Interview your elders
Depending on how close you are to your parent/elders, you may get some pushbacks.
A bit of finesse may be necessary at this stage, take the time to reconnect if you haven’t spoken to them in a long time. You may want to contact/visit them several times before asking any questions.
Slowly introduce the topic of Haitian genealogy because the older generation may not be familiar with it or even know it is a possibility.
When asking questions, be mindful of their reaction because this generation of elders, lived under a dictatorship where speaking on certain subjects may have compromised their lives or the lives of their loved ones. Therefore, approach the topic with caution.
When addressing an elder, set the stage for them to feel comfortable enough to share information. You want them to let their guard down and be open. You know them best, do what makes them happy. An example would be to compliment them on the great job they’ve done, being the matriarch or patriarch of the family.
Instead of asking all your questions in a row, take the time to acknowledge their answers. Engage, make it a conversation, rather than an interrogation. Praise them along the way.
You may be given information that does not align with current day practices. Though this information may not make sense, write it down anyway for future reference.
Know your tribe
While keeping in mind the previous guidelines, gather information.
Who knows info about the family.
Find out who is the eldest. If your family no longer lives in Haiti, try to interview the last person who left the county.
Take organized notes, make sure you keep track of who’s related to whom or adopted.
They may not make sense or be relevant. Write it down. Ask for complete real names (if possible).
Older generation Haitian have a “non jwet” a nickname/AKA which is different from their name on official papers, date of birth, date of baptism, the commune (borough) of birth.
Once given permission to record their story, test your equipment to make sure the quality is superior because you may not get a second chance.
There is always someone willing to provide information, think of Aunts, Uncles, neighbors, a family friend. Don’t overlook anyone.
If a subject is too sensitive, move on.
Be open minded
Back to the future
Be aware that of the socio-economics of their upbringing, the social status and where they grew up. It may be a totally different world from the current.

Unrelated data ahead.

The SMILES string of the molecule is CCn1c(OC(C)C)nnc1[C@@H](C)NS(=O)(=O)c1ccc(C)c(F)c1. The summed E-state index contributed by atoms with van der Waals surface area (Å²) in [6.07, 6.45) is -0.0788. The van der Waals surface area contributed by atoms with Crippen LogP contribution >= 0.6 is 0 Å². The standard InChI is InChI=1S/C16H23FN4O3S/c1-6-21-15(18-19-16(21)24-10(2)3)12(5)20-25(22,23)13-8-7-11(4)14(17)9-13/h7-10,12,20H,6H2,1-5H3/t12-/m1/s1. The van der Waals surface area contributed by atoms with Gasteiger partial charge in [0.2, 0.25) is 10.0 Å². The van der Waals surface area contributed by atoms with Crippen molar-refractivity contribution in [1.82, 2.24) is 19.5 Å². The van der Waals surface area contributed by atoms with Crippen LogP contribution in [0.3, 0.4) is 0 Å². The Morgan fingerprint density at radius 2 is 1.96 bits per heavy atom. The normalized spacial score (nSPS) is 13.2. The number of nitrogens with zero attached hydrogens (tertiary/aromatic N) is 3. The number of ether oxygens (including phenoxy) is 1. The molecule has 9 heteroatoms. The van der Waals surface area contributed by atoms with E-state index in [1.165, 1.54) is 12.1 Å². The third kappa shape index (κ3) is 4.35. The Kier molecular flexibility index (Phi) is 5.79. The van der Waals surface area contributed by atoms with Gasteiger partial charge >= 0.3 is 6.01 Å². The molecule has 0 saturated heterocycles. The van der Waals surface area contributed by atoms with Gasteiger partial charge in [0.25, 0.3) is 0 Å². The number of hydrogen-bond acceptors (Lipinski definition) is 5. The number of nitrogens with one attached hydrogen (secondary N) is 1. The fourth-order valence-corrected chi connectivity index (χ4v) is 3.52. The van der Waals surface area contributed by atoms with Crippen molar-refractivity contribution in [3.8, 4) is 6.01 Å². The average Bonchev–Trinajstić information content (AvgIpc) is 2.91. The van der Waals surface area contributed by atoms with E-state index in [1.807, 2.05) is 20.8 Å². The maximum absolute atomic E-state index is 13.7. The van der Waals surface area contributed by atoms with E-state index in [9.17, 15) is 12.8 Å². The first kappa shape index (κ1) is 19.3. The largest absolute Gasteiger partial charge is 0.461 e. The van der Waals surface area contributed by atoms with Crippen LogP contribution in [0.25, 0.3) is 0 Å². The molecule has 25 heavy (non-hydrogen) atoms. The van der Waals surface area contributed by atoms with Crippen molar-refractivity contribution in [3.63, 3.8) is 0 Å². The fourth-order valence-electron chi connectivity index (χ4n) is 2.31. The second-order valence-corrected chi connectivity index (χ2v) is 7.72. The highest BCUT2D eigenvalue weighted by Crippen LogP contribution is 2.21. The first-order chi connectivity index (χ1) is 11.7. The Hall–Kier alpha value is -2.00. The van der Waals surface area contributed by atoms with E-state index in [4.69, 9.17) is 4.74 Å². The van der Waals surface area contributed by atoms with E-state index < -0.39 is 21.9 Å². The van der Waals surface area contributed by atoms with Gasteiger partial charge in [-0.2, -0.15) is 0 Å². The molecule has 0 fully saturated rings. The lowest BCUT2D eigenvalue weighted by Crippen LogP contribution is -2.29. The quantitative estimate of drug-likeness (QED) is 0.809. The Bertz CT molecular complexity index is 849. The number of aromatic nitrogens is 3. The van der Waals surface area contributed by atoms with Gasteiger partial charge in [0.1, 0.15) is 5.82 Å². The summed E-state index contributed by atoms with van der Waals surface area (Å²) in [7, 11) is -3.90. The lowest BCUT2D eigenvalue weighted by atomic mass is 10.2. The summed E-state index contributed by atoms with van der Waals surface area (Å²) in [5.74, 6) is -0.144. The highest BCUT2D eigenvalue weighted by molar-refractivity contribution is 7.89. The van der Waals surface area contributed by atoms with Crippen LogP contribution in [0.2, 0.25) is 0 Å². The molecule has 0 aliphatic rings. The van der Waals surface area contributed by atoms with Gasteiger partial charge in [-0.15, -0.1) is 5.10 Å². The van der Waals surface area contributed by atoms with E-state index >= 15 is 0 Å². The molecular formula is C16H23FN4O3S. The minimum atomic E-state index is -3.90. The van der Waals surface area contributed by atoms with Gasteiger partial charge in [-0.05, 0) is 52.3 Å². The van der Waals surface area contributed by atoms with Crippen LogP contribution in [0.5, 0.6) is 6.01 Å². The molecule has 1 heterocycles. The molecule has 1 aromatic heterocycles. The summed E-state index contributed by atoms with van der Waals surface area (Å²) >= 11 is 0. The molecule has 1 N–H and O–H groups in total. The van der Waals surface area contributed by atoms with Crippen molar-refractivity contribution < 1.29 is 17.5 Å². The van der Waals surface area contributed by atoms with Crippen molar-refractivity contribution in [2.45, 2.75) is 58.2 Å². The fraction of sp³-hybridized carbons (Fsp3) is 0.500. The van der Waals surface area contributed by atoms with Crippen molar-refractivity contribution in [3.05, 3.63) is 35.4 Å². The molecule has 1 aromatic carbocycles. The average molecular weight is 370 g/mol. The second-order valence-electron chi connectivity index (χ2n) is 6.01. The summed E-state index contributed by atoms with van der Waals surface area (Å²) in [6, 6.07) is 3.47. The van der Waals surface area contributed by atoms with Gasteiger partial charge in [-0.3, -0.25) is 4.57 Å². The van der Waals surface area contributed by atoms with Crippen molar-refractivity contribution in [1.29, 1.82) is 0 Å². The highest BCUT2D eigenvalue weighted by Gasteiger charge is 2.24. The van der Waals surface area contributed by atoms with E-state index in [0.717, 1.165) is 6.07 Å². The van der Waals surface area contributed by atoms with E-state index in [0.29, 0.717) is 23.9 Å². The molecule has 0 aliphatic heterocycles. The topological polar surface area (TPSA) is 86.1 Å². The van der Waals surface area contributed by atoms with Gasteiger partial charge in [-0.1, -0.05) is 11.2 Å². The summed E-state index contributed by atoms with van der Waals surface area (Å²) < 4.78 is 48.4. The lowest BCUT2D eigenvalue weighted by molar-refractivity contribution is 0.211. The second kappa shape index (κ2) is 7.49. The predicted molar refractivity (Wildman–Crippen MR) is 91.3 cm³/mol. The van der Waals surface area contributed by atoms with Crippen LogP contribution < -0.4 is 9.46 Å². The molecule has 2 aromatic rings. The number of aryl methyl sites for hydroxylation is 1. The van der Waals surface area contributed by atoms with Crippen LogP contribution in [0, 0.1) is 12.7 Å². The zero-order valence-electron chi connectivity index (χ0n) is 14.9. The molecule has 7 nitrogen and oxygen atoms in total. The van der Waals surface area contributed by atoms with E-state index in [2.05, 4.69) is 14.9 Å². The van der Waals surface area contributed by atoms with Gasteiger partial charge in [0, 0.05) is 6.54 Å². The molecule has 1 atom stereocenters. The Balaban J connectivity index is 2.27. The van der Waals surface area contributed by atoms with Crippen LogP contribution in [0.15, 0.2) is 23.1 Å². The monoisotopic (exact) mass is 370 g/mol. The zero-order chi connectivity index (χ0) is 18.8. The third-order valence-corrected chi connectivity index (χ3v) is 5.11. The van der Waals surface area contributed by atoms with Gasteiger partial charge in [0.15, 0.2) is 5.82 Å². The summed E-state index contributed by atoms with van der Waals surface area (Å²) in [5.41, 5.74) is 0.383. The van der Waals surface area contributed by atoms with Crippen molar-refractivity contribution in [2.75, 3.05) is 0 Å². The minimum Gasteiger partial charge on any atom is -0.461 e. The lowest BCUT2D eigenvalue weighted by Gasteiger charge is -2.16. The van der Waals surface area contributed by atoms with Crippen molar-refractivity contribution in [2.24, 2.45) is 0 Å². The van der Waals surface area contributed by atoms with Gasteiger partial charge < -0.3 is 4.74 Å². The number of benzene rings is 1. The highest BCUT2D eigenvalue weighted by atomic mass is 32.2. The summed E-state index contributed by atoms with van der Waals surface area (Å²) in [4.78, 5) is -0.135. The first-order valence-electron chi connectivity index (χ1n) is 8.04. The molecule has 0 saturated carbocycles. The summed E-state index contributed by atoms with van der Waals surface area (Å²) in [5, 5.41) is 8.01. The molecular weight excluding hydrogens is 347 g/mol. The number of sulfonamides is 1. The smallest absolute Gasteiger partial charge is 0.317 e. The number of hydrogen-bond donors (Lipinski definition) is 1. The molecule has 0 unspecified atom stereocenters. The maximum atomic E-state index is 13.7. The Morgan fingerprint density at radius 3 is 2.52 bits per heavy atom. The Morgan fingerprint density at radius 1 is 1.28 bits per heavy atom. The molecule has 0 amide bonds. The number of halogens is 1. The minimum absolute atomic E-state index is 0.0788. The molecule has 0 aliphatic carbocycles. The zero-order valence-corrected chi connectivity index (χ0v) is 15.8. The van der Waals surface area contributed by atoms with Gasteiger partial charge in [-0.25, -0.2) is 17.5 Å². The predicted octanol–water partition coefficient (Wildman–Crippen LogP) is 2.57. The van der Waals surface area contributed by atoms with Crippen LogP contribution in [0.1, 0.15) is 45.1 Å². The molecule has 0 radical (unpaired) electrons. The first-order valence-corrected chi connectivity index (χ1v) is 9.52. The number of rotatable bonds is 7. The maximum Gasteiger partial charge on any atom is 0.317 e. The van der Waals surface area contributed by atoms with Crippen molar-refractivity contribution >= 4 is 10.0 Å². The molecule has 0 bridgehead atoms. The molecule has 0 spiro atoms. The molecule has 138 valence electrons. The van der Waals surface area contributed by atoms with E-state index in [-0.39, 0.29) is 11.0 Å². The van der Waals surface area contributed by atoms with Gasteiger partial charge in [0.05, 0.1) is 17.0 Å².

Allow your elders to tell their stories. These stories may be more valuable than you think. The story might not make sense now, but it can a few months down the line.
Some couples may have never legally married, which now places them as “placage/concubinage”. Therefore, you may not find a marriage certificate.
A child born out of wedlock, “Pitit deyò”, may be adopted into the relationship, hence the difference of last names between siblings.
Immersing yourself into the culture and what was deemed normal during those times will help you better understand their story.
Start your research
Let’s put in some work
Find out if a family member has already started a tree.
Start your tree using an online service or software (list of available software below)
Make use of Haitian genealogy websites and archives. You may find an actual signature of your 3x great-grandfather
Millions of Haitians do not have a birth certificate but may have been baptized, it can be helpful to look into parish archives.
Speak with longtime family friends, they may have more information than you think.
Be patient, It may take time to see results.
Websites, Tools & Archives
Family Tree Template
We receive around 50% of our DNA from each of our parent, whom receive 50% from theirs. By using a DNA test, it’s possible to connect with individuals doing the same research. This will help you tremendously. A DNA is not a magic bullet, research and some leg work are still necessary. It can also be very useful for an adopted person.